The Use of CRISPR/Cas9 Gene Editing Tool in Treating Early Onset Alzheimer’s Disease

Stephanie Budhan ‘20

Figure 1. After the target DNA sequence is cut, the cell attempts to repair the DNA through two different methods.

Early-onset Alzheimer’s disease (AD) is dominantly inherited genetic disorder that causes the development of Alzheimer’s Disease in individuals younger than 65 years old. AD is caused by a point mutation in three major genes, one of which is amyloid precursor protein (APP). APP is cleaved to generate beta amyloid which makes up the amyloid plaque found in the brains of AD patients. One specific form of the mutation of APP, which originated in Sweden, causes increased enzymatic cleavage of APP and more rapid plaque build-up in individuals heterozygous for the mutation.

Although there is no cure for AD, the current researchers utilized a revolutionary gene editing tool called the CRISPR/Cas9 system in attempting to treat AD. The Cas9 protein, a protein that cuts DNA, is recognized by and guided to target DNA by a complementary guide RNA (gRNA) sequence. The DNA and gRNA will base pair and cas9 will try to cut the DNA of the genome. Then, the DNA will be repaired by the cell’s repair mechanisms which will lead to insertions or deletions at the targeted site, effectively knocking out gene expression. The researchers hypothesized that knocking out the mutated APP using CRISPR/Cas9 the mutant allele would reduce overproduction of plaque in diseased mice.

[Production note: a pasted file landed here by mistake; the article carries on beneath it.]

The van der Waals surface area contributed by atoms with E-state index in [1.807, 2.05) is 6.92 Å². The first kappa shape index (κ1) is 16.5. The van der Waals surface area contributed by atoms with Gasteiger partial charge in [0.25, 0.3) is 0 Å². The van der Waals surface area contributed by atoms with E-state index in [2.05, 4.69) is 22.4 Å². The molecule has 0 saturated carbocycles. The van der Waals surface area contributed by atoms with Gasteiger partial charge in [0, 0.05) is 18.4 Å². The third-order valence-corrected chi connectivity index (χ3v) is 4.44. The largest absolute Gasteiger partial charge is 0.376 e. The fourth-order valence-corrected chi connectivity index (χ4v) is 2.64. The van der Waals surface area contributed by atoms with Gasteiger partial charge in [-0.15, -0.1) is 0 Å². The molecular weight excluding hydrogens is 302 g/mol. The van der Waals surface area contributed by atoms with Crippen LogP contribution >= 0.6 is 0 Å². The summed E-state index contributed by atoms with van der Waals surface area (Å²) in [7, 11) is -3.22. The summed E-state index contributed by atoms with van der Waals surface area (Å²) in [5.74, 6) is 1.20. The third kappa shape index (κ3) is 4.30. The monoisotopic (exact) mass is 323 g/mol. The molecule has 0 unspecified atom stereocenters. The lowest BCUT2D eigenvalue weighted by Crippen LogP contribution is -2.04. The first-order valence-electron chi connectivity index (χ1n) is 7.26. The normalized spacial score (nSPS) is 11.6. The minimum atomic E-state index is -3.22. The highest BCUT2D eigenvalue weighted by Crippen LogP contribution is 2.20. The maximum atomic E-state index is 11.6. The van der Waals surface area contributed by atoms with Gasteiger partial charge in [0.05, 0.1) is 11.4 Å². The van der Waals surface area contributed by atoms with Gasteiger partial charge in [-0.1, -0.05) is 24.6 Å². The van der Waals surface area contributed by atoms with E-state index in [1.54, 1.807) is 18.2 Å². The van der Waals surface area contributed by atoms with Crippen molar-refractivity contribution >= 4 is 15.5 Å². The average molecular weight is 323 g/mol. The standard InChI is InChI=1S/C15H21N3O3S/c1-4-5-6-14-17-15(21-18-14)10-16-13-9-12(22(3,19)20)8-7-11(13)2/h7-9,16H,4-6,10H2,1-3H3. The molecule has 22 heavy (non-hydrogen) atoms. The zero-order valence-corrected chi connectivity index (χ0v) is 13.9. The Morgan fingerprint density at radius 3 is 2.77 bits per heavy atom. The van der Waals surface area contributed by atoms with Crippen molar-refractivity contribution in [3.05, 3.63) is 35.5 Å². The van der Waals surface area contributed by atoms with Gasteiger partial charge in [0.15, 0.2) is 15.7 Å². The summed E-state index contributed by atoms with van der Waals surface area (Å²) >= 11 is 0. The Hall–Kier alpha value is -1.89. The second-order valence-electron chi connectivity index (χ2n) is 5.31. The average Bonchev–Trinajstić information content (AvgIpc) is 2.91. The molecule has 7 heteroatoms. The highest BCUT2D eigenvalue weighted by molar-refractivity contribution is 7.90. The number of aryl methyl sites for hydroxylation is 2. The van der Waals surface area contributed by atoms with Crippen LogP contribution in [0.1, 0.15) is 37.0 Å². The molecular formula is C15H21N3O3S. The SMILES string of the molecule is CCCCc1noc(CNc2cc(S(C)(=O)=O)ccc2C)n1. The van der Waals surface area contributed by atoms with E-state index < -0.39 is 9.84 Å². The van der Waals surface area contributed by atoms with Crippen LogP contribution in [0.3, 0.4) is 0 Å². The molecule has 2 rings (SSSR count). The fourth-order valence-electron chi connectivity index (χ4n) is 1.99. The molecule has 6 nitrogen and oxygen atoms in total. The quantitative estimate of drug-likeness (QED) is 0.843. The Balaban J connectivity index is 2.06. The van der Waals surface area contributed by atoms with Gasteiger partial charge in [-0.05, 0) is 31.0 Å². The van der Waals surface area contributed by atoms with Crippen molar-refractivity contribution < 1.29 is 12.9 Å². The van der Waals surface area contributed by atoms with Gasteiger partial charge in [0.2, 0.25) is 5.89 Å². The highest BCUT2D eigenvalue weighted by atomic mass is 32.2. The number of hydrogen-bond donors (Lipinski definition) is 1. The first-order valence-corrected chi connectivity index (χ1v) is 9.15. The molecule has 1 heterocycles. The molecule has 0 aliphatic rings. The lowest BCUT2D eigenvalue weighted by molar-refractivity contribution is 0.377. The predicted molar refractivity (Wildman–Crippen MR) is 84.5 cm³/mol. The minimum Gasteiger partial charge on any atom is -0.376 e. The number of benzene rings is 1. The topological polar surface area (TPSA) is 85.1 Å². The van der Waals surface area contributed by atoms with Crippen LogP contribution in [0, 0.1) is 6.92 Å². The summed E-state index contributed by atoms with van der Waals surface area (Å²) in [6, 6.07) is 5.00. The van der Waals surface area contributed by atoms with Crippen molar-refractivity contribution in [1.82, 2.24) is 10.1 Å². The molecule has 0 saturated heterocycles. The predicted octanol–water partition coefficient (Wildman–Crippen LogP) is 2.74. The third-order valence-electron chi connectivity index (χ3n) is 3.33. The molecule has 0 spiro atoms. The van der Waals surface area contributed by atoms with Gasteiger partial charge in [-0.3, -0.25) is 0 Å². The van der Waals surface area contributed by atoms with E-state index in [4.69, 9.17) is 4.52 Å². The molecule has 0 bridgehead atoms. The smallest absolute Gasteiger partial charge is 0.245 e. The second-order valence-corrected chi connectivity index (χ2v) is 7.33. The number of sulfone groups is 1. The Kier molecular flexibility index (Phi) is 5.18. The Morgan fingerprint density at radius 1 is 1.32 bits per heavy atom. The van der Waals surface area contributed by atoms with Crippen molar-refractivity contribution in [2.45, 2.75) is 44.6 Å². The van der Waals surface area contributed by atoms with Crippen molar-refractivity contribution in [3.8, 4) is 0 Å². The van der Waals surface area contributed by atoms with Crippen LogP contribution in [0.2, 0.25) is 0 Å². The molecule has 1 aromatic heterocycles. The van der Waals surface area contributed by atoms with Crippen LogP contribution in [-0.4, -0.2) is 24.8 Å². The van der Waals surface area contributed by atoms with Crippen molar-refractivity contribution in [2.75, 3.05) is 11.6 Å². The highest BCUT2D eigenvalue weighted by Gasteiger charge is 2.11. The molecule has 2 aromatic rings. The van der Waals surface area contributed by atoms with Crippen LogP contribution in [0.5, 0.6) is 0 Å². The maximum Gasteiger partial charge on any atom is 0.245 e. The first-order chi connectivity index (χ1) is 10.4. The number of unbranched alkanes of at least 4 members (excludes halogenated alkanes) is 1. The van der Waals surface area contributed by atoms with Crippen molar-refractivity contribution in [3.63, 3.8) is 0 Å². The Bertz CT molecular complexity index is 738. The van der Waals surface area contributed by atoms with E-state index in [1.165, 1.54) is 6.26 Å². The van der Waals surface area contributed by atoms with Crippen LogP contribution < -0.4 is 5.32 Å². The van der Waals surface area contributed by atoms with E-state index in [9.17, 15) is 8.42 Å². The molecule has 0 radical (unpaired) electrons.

The researchers pinpointed their target DNA sequences by synthesizing the complementary gRNA recognizing sequences. CRISPR/Cas9 were effective in disrupting the mutated APP gene expression by causing an insertion and a frameshift mutation. However, effectiveness of CRISPR/Cas9 was low, and only caused a 2% mutation rate. This may be due to the high amount of target alleles and the inability of CRISPR/Cas9 to mutate them all. As a result, the researchers were unable to assess reduced plaque build-up in the brains of the mice. Furthermore, it was unclear what amount of cells would have to be targeted to avoid disease development. Regardless, the current study shows proof-of-concept that CRISPR can successfully disrupt mutations associated with AD.



  1. B. Gyorgy, et. al., CRISPR/Cas9 Mediated Disruption of the Swedish APP Allele as a Therapeutic Approach for Early-Onset Alzheimer’s Disease. American Society of Gene and Cell Therapy 11, 429-440 (2018). doi:  
  2. Image retrieved from:

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